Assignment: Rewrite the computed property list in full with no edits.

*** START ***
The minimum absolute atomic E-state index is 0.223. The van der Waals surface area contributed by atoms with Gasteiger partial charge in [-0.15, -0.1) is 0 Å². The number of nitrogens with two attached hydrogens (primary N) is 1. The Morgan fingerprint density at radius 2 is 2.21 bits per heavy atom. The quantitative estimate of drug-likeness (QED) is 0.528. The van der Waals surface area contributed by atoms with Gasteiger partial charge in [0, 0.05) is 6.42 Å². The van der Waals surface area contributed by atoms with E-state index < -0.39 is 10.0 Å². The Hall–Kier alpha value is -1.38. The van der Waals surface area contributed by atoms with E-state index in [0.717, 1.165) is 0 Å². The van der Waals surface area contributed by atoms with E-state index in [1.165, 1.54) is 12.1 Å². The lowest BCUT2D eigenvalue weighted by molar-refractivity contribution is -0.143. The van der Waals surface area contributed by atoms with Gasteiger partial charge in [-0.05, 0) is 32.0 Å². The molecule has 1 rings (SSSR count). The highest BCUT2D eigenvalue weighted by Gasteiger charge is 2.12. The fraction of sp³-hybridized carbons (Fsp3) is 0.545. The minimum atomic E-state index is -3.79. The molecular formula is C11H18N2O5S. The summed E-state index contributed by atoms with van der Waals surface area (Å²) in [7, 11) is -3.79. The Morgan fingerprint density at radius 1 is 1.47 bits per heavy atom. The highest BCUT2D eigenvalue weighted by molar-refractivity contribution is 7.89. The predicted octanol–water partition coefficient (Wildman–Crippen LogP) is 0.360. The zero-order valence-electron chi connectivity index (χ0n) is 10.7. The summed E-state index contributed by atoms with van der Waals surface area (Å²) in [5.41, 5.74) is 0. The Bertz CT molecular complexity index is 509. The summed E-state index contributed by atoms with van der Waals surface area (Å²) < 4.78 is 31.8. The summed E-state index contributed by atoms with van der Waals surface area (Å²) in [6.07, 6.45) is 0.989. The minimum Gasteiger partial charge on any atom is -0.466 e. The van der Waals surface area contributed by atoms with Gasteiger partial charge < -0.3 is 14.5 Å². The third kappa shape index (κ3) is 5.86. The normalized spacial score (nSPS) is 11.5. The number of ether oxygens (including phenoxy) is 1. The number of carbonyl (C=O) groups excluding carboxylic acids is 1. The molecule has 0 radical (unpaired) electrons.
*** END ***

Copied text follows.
The minimum absolute atomic E-state index is 0.223. The van der Waals surface area contributed by atoms with Gasteiger partial charge in [-0.15, -0.1) is 0 Å². The number of nitrogens with two attached hydrogens (primary N) is 1. The Morgan fingerprint density at radius 2 is 2.21 bits per heavy atom. The quantitative estimate of drug-likeness (QED) is 0.528. The van der Waals surface area contributed by atoms with Gasteiger partial charge in [0, 0.05) is 6.42 Å². The van der Waals surface area contributed by atoms with E-state index < -0.39 is 10.0 Å². The Hall–Kier alpha value is -1.38. The van der Waals surface area contributed by atoms with E-state index in [0.717, 1.165) is 0 Å². The van der Waals surface area contributed by atoms with E-state index in [1.165, 1.54) is 12.1 Å². The lowest BCUT2D eigenvalue weighted by molar-refractivity contribution is -0.143. The van der Waals surface area contributed by atoms with Gasteiger partial charge in [-0.05, 0) is 32.0 Å². The molecule has 1 rings (SSSR count). The highest BCUT2D eigenvalue weighted by Gasteiger charge is 2.12. The fraction of sp³-hybridized carbons (Fsp3) is 0.545. The minimum atomic E-state index is -3.79. The molecular formula is C11H18N2O5S. The summed E-state index contributed by atoms with van der Waals surface area (Å²) in [7, 11) is -3.79. The Morgan fingerprint density at radius 1 is 1.47 bits per heavy atom. The highest BCUT2D eigenvalue weighted by molar-refractivity contribution is 7.89. The predicted octanol–water partition coefficient (Wildman–Crippen LogP) is 0.360. The zero-order valence-electron chi connectivity index (χ0n) is 10.7. The summed E-state index contributed by atoms with van der Waals surface area (Å²) in [5.41, 5.74) is 0. The Bertz CT molecular complexity index is 509. The summed E-state index contributed by atoms with van der Waals surface area (Å²) < 4.78 is 31.8. The summed E-state index contributed by atoms with van der Waals surface area (Å²) in [6.07, 6.45) is 0.989. The minimum Gasteiger partial charge on any atom is -0.466 e. The van der Waals surface area contributed by atoms with Gasteiger partial charge < -0.3 is 14.5 Å². The third kappa shape index (κ3) is 5.86. The normalized spacial score (nSPS) is 11.5. The number of ether oxygens (including phenoxy) is 1. The number of carbonyl (C=O) groups excluding carboxylic acids is 1. The molecule has 0 radical (unpaired) electrons.